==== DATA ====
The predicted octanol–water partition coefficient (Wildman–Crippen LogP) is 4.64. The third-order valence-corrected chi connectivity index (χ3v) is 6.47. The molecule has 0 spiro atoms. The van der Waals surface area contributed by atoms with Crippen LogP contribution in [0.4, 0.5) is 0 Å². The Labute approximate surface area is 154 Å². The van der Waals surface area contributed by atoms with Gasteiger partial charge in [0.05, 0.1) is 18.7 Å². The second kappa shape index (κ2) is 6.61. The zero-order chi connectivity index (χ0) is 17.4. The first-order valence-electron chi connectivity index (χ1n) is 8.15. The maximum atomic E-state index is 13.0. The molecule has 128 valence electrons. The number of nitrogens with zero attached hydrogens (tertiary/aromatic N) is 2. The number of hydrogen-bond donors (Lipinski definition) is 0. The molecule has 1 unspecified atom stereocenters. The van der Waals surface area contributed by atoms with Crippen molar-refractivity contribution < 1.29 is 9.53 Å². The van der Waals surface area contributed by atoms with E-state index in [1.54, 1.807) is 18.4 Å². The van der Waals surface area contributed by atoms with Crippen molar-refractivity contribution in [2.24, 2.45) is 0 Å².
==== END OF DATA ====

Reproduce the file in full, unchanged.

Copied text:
The predicted octanol–water partition coefficient (Wildman–Crippen LogP) is 4.64. The third-order valence-corrected chi connectivity index (χ3v) is 6.47. The molecule has 0 spiro atoms. The van der Waals surface area contributed by atoms with Crippen LogP contribution in [0.4, 0.5) is 0 Å². The Labute approximate surface area is 154 Å². The van der Waals surface area contributed by atoms with Gasteiger partial charge in [0.05, 0.1) is 18.7 Å². The second kappa shape index (κ2) is 6.61. The zero-order chi connectivity index (χ0) is 17.4. The first-order valence-electron chi connectivity index (χ1n) is 8.15. The maximum atomic E-state index is 13.0. The molecule has 128 valence electrons. The number of nitrogens with zero attached hydrogens (tertiary/aromatic N) is 2. The number of hydrogen-bond donors (Lipinski definition) is 0. The molecule has 1 unspecified atom stereocenters. The van der Waals surface area contributed by atoms with Crippen molar-refractivity contribution < 1.29 is 9.53 Å². The van der Waals surface area contributed by atoms with E-state index in [1.54, 1.807) is 18.4 Å². The van der Waals surface area contributed by atoms with Crippen molar-refractivity contribution in [2.24, 2.45) is 0 Å².